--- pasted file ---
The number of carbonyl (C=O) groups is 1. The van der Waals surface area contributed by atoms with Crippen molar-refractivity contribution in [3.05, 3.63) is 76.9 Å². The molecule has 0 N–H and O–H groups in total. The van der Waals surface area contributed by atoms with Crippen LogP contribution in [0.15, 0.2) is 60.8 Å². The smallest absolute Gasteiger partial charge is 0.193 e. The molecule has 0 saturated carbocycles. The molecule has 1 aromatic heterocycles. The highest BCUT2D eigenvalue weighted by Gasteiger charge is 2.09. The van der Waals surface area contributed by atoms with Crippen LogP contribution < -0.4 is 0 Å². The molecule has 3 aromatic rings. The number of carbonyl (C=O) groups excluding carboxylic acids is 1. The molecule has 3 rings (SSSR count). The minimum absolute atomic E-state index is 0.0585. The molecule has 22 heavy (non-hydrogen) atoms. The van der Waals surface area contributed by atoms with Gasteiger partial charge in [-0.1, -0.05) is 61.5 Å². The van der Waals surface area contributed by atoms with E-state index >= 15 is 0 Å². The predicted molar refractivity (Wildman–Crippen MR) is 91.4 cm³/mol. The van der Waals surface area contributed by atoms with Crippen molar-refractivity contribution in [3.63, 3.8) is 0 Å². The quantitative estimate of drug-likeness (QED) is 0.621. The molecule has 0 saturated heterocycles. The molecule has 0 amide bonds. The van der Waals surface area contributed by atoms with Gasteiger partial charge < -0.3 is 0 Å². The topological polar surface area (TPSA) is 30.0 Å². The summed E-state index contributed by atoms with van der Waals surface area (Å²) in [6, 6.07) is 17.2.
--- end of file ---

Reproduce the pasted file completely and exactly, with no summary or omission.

The number of carbonyl (C=O) groups is 1. The van der Waals surface area contributed by atoms with Crippen molar-refractivity contribution in [3.05, 3.63) is 76.9 Å². The molecule has 0 N–H and O–H groups in total. The van der Waals surface area contributed by atoms with Crippen LogP contribution in [0.15, 0.2) is 60.8 Å². The smallest absolute Gasteiger partial charge is 0.193 e. The molecule has 0 saturated carbocycles. The molecule has 1 aromatic heterocycles. The highest BCUT2D eigenvalue weighted by Gasteiger charge is 2.09. The van der Waals surface area contributed by atoms with Crippen LogP contribution < -0.4 is 0 Å². The molecule has 3 aromatic rings. The number of carbonyl (C=O) groups excluding carboxylic acids is 1. The molecule has 3 rings (SSSR count). The minimum absolute atomic E-state index is 0.0585. The molecule has 22 heavy (non-hydrogen) atoms. The van der Waals surface area contributed by atoms with Gasteiger partial charge in [-0.1, -0.05) is 61.5 Å². The van der Waals surface area contributed by atoms with E-state index >= 15 is 0 Å². The predicted molar refractivity (Wildman–Crippen MR) is 91.4 cm³/mol. The van der Waals surface area contributed by atoms with Crippen molar-refractivity contribution in [3.63, 3.8) is 0 Å². The quantitative estimate of drug-likeness (QED) is 0.621. The molecule has 0 saturated heterocycles. The molecule has 0 amide bonds. The van der Waals surface area contributed by atoms with Gasteiger partial charge < -0.3 is 0 Å². The topological polar surface area (TPSA) is 30.0 Å². The summed E-state index contributed by atoms with van der Waals surface area (Å²) in [6, 6.07) is 17.2.